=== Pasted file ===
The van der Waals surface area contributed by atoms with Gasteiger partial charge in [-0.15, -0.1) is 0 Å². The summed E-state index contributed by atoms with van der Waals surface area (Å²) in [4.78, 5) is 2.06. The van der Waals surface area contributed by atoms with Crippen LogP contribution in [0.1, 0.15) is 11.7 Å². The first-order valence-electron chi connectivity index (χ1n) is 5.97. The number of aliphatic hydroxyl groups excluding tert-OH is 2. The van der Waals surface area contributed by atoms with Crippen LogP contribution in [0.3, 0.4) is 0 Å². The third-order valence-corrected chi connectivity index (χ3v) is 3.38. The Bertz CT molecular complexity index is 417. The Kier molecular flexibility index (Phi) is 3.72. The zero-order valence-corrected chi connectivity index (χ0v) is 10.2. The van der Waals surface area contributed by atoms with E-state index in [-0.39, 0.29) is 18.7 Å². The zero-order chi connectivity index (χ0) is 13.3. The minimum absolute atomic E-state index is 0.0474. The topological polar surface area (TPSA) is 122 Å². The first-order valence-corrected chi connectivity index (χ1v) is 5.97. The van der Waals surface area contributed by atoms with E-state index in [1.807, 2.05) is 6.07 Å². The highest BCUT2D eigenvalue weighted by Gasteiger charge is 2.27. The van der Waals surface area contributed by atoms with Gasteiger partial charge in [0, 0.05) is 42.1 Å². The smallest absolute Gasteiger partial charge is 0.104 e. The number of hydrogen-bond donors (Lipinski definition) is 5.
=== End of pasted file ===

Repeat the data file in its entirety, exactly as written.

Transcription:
The van der Waals surface area contributed by atoms with Gasteiger partial charge in [-0.15, -0.1) is 0 Å². The summed E-state index contributed by atoms with van der Waals surface area (Å²) in [4.78, 5) is 2.06. The van der Waals surface area contributed by atoms with Crippen LogP contribution in [0.1, 0.15) is 11.7 Å². The first-order valence-electron chi connectivity index (χ1n) is 5.97. The number of aliphatic hydroxyl groups excluding tert-OH is 2. The van der Waals surface area contributed by atoms with Crippen LogP contribution in [0.3, 0.4) is 0 Å². The third-order valence-corrected chi connectivity index (χ3v) is 3.38. The Bertz CT molecular complexity index is 417. The Kier molecular flexibility index (Phi) is 3.72. The zero-order valence-corrected chi connectivity index (χ0v) is 10.2. The van der Waals surface area contributed by atoms with E-state index in [-0.39, 0.29) is 18.7 Å². The zero-order chi connectivity index (χ0) is 13.3. The minimum absolute atomic E-state index is 0.0474. The topological polar surface area (TPSA) is 122 Å². The first-order valence-corrected chi connectivity index (χ1v) is 5.97. The van der Waals surface area contributed by atoms with E-state index in [1.807, 2.05) is 6.07 Å². The highest BCUT2D eigenvalue weighted by Gasteiger charge is 2.27. The van der Waals surface area contributed by atoms with Gasteiger partial charge in [0, 0.05) is 42.1 Å². The smallest absolute Gasteiger partial charge is 0.104 e. The number of hydrogen-bond donors (Lipinski definition) is 5.